An important feature of the invention is that it prevents inadvertent and unwanted heating of objects other than the warming plate that may be placed on the surface of the apparatus. The apparatus senses for the presence of the inductive heating disk of the warming plate before the inductive load coil can be energized. Only objects that are reactive over the frequencies of operation of the apparatus can trigger the apparatus to energize the inductive load coil. Accordingly, the frequency of operation of the apparatus is selected to be in a range outside that of ordinary objects commonly found in food service such as cooking utensils, pots, pans, etc.
FIG. 5 illustrates a functional block diagram of the present invention. In FIG. 5, a 3 phase AC power 110 is converted to DC power 122 by a rectifier 120. A transistor switch 130 converts the DC power 122 to a single phase AC power 125 running at the frequency specified by the control circuitry 200. In a preferred embodiment this is in a range from 16 to 20 kHz. The AC power is stepped up by a load matching transformer 140 which enables the most efficient match between the transistors and the hot plate.
A resonant circuit 200 consisting of the load coil 180 and a capacitor bank 150 create an alternating magnetic field which induces an alternating current into a heating plate 30. The plate having a resistive loss in the presence of induced current according to I2 R will produce heat. The amount of heat in the hot plate 30 is controlled by the time of the heating cycle and the amount of current flowing to the coil. At a predetermined time such as 10 15 seconds the current going to the coil is controlled by varying the operating frequency of the transistors and has a characteristic as shown in FIG. 6. As the frequency of the single source AC approaches the resonant frequency of the load coil 180 and capacitor bank 150 the current increases. As the frequency is lowered from the resonant frequency the current is decreased. A current feed back circuit 160 monitors the primary current delivered to the transformer 140 which is then fed back to the control circuit 200 to control the power going to the hot plate 30.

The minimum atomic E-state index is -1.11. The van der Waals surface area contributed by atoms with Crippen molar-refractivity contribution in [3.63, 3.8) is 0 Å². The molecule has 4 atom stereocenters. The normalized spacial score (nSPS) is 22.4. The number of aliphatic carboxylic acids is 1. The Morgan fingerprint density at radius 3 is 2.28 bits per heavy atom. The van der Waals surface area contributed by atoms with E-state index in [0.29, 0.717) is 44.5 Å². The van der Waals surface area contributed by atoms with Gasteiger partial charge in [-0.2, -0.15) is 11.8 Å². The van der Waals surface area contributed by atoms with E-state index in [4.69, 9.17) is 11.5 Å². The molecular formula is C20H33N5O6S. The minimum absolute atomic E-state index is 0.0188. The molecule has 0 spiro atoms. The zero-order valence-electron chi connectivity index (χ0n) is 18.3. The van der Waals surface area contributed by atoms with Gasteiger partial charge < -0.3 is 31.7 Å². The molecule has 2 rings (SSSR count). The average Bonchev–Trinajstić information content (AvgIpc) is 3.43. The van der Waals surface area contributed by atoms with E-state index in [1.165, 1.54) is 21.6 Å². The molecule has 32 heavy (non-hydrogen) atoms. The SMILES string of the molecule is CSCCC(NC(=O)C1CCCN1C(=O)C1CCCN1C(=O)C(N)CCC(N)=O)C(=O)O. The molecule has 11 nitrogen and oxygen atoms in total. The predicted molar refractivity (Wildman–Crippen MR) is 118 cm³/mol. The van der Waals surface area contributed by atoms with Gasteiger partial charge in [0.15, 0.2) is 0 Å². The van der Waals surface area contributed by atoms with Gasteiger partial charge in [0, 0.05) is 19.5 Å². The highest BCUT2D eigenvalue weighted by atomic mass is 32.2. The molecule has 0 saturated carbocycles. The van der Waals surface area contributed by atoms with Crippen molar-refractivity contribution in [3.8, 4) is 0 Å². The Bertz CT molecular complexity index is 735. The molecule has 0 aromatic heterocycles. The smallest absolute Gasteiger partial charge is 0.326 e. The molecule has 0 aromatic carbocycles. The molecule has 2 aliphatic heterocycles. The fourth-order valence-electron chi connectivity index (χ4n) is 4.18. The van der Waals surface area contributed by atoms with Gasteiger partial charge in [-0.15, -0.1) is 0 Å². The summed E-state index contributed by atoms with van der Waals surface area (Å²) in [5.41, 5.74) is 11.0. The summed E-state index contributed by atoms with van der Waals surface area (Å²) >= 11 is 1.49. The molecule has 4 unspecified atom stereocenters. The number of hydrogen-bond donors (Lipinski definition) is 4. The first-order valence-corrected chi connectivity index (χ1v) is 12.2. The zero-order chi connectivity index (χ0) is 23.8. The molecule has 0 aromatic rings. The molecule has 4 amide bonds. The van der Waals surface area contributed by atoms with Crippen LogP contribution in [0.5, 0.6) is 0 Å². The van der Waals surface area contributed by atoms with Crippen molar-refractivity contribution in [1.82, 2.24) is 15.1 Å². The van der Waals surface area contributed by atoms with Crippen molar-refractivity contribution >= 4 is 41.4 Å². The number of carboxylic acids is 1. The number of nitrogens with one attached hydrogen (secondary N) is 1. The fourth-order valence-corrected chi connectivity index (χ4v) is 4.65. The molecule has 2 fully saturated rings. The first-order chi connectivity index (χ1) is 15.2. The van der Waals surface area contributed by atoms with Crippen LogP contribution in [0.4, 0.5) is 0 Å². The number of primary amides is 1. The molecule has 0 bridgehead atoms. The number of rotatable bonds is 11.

In a preferred embodiment, a non-contact detection and control circuit for an induction heating unit includes an optical sensing circuit for sensing a hot plate 30 loaded on a heating surface 24 of the apparatus 10 and producing a signal when a hot plate is sensed. A microprocessor 280 connected to the optical sensor 24 receives the signal produced by the optical sensing circuit which allows the control circuit 200 to heat the hot plate 30 when it is sensed. A current to voltage converter 220 is connected to a single phase alternating current source 315 having a frequency controlled by a transistor switching circuit 330. A portion of the current from the single phase alternating current source 315 is used as a feedback current signal 210 in the control circuit 200. The feedback current signal 210 is buffered and converted by a convertor 220 into a true root means square (RMS) DC current level.
A comparator 240 is connected to the current-to-voltage converter 220 and compares the feedback current signal 220 to a current set point 230 in order to produce a voltage control signal 242. A voltage controlled oscillator (VCO) 250 is connected to the comparator 240 and a frequency (also known as a pulse) control drive circuit 330. The VCO 250 receives the voltage control signal 242 from the comparator 240 and drives the output 331 of the frequency control drive circuit 270. The frequency control drive circuit 270 is connected to gate drive circuitry 330 of the transistor switching circuit 314 of the single phase alternating current source 315 and continuously regulates its output.
In another embodiment, the apparatus includes a frequency variable single phase alternating current source 315 for inducing a single phase alternating current within an inductively susceptible material 31 to produce heat according to I2 R. A control circuit 200 having a detection circuit that includes a sensor 24 and/or the detection logic scheme described above is employed. The control circuit is connected to the alternating current source 315 at a point 160 for detecting the presence of the food server warming plate 30. The control circuit 200 controls the frequency of the variable single phase alternating current source 315 and the current induced in the food server warming plate 30.